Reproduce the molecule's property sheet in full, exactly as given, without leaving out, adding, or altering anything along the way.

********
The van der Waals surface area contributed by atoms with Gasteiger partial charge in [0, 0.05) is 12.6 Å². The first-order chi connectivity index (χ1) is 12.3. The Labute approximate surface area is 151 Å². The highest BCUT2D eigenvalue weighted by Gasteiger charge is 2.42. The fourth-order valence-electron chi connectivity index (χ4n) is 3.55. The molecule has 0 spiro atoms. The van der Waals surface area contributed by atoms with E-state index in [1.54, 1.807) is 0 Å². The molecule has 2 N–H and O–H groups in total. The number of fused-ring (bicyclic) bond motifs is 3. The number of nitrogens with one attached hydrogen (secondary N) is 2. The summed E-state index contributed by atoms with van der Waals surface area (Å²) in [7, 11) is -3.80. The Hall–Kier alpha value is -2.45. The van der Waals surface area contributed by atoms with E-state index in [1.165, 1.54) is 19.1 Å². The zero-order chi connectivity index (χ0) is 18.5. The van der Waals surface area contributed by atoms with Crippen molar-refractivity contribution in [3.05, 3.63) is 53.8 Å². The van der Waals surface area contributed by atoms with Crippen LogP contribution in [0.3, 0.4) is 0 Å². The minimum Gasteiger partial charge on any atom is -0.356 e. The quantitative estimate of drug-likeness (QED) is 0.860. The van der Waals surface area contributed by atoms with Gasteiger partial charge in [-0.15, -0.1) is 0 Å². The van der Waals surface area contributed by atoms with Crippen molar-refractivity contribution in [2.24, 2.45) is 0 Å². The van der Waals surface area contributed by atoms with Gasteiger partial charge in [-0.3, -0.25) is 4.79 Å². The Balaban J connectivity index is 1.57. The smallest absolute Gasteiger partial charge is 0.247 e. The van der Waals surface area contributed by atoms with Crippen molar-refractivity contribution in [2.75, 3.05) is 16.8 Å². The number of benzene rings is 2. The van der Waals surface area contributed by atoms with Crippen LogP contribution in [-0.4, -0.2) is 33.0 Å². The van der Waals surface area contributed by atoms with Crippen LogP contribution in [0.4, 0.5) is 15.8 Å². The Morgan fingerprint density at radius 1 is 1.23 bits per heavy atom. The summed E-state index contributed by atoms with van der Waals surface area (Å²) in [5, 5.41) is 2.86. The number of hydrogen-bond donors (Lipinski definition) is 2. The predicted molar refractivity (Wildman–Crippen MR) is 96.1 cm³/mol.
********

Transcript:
The van der Waals surface area contributed by atoms with Gasteiger partial charge in [0, 0.05) is 12.6 Å². The first-order chi connectivity index (χ1) is 12.3. The Labute approximate surface area is 151 Å². The highest BCUT2D eigenvalue weighted by Gasteiger charge is 2.42. The fourth-order valence-electron chi connectivity index (χ4n) is 3.55. The molecule has 0 spiro atoms. The van der Waals surface area contributed by atoms with E-state index in [1.54, 1.807) is 0 Å². The molecule has 2 N–H and O–H groups in total. The number of fused-ring (bicyclic) bond motifs is 3. The number of nitrogens with one attached hydrogen (secondary N) is 2. The summed E-state index contributed by atoms with van der Waals surface area (Å²) in [7, 11) is -3.80. The Hall–Kier alpha value is -2.45. The van der Waals surface area contributed by atoms with E-state index in [1.165, 1.54) is 19.1 Å². The zero-order chi connectivity index (χ0) is 18.5. The van der Waals surface area contributed by atoms with Crippen molar-refractivity contribution in [3.05, 3.63) is 53.8 Å². The van der Waals surface area contributed by atoms with Crippen LogP contribution in [0.3, 0.4) is 0 Å². The minimum Gasteiger partial charge on any atom is -0.356 e. The quantitative estimate of drug-likeness (QED) is 0.860. The van der Waals surface area contributed by atoms with Gasteiger partial charge in [-0.15, -0.1) is 0 Å². The van der Waals surface area contributed by atoms with Crippen molar-refractivity contribution in [2.24, 2.45) is 0 Å². The van der Waals surface area contributed by atoms with Gasteiger partial charge in [-0.3, -0.25) is 4.79 Å². The Balaban J connectivity index is 1.57. The smallest absolute Gasteiger partial charge is 0.247 e. The van der Waals surface area contributed by atoms with Crippen molar-refractivity contribution in [2.75, 3.05) is 16.8 Å². The number of benzene rings is 2. The van der Waals surface area contributed by atoms with Crippen LogP contribution in [-0.4, -0.2) is 33.0 Å². The van der Waals surface area contributed by atoms with Crippen LogP contribution in [0.4, 0.5) is 15.8 Å². The Morgan fingerprint density at radius 1 is 1.23 bits per heavy atom. The summed E-state index contributed by atoms with van der Waals surface area (Å²) in [5, 5.41) is 2.86. The number of hydrogen-bond donors (Lipinski definition) is 2. The predicted molar refractivity (Wildman–Crippen MR) is 96.1 cm³/mol.